With my old eyes, laptops tiny screens won’t cut it. Lately, I was working on a 27" iMac.
After much consideration, I finally bought the Apple Mini M1, with an ASUS 28" screen. In terms of comfort, it is the same as the 27" iMac.
In terms of speed, the new machine is simply twice as fast.
In terms of compatibility, there are a few pitfalls. First, I had everything on an external SSD, and had hoped to be able to boot on it. Fat chance. Apparently, the system meant for intel won’t launch on an M1 machine.
I simply had to reinstall all apps.
There are apps that won’t work with M1, even with Rosetta 2. But overall, most apps run flawlessly.
I will be able to test my universal build apps. Hopefully it will work fine.
I used dual monitors for decades (since Win95B) but just over a year ago, one of my 27" 2560x1440 monitors died. Had a choice of a replacement for $200 USD versus $230 USD to get a 40" 4K TV (3840x2160). Love the tradeoff between less width (2560x2=5120 vs 3840 now) but more height (was 1440 now 2160). And use a utility to define keystrokes that let me resize/move windows instantly in various arrangements.
So kinda like zero bezel side by side dual 1920 width yet 2160 tall, but can with a keystroke make 2880 wide (2/3 width) or full width. And the lower energy usage of the 4K has already paid for the thing compared to what my previous monitor used (which was still Energy Saver rated).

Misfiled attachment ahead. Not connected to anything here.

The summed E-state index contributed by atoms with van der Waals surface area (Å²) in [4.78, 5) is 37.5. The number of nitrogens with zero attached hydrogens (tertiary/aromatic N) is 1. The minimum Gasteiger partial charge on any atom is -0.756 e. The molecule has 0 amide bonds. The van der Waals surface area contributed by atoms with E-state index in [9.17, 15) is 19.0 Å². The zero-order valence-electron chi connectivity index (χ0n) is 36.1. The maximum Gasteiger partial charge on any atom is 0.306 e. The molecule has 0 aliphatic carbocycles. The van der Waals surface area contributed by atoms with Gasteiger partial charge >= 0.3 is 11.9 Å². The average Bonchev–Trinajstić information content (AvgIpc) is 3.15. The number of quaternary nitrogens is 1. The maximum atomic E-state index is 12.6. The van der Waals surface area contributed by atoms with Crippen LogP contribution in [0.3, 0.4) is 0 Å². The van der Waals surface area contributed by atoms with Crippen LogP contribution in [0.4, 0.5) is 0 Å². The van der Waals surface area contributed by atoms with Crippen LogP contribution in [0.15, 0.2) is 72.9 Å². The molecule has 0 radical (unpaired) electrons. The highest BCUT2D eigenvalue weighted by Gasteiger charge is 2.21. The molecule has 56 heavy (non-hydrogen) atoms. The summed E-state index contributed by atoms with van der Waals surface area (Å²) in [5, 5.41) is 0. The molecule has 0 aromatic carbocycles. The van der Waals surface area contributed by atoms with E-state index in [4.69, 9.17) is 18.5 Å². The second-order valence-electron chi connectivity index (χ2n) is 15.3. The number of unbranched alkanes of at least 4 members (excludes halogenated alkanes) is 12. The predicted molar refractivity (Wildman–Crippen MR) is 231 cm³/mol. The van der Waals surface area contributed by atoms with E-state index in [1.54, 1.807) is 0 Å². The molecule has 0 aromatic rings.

And multiple inputs so hooked up to MBP and M1 mini at the same time and toggle between them. I love having the extra height looking at source code windows, or browser windows. Or I split into 4 1920x1080 panes or whatever suits the need at the moment.
I still largely treat as if dual (or quad) monitor with no interior bezels, but instant keystroke configuration changes to make bigger as the need fits. Or a huge visible spreadsheet range. Amazingly flexible.
At my church for some of our production needs we had an old i5 MacMini I had donated that was from 2011. It won’t upgrade to Big Sur so we just purchased an M1 Mac Mini. It seems to work great. Have not seen any compatibility issues. We run the Xojo written app I sell there and it works great under Rosetta. Now to start compiling for Apple Silicon…
Windows 10 ARM Insider Build runs both 32- and 64-bit Windows Intel applications as well. If you need Windows on your ARM Mac, this is the way to go. If you need to test other versions of Windows, you’ll still need an Intel machine, but you shouldn’t be releasing software for Operating Systems you’re not testing for anyway.